North: Patrick Stephenson
Since the rain started, we have amassed more than 190 mm.
Things are moist and there is a sombre attitude setting in.
We have been drilling and many growers north of the Tyne will be more than 80% complete.
This contrasts widely compared to drilling south of York, where 40% complete is a victory.
All the “easy” land has been drilled, leaving the thorny question of how long do to keep trying to drill the rest?
In 2012, it became very clear that puddling in wheat was the worst possible option.
We still have all of October to carry on drilling remember; there is no right time, but there is a wrong time.
We should not tie ourselves to a calendar date, but experience tells me bonfire night is often a point of no return.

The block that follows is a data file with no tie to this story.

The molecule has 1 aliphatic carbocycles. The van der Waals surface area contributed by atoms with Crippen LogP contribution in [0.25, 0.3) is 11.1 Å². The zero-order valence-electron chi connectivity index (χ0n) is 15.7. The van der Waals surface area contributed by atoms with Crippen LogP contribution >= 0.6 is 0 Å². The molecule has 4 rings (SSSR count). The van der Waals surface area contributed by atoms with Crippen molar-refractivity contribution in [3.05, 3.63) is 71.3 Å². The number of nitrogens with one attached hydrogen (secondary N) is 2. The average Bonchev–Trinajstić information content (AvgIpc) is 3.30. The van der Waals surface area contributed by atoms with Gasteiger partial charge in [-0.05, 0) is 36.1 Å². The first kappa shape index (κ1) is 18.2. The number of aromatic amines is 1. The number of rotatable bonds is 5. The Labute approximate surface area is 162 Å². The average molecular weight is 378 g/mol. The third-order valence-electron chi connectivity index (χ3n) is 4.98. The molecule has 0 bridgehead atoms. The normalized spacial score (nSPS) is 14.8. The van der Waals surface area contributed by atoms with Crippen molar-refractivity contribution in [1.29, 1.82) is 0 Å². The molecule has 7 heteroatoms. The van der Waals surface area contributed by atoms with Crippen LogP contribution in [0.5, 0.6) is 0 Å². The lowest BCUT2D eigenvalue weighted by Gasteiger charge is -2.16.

Crops drilled late need a good seed covering, particularly if robust pre-emergence herbicides are going to be applied.
It may be worth considering limiting the number of actives as crop thinning can occur with multiple actives.
Two weeks ago, slugs were an endangered species and David Attenburgh was being rolled out for a “save the slug” campaign.
Now slugs are lording it in the wet conditions, grazing is common, and with many seed-beds far from ideal, the risk of substantial damage is high.
I have a sneaking suspicion that our school calendar owes a lot to farming.
Each half term nearly always coincides with a period of essential farming activity.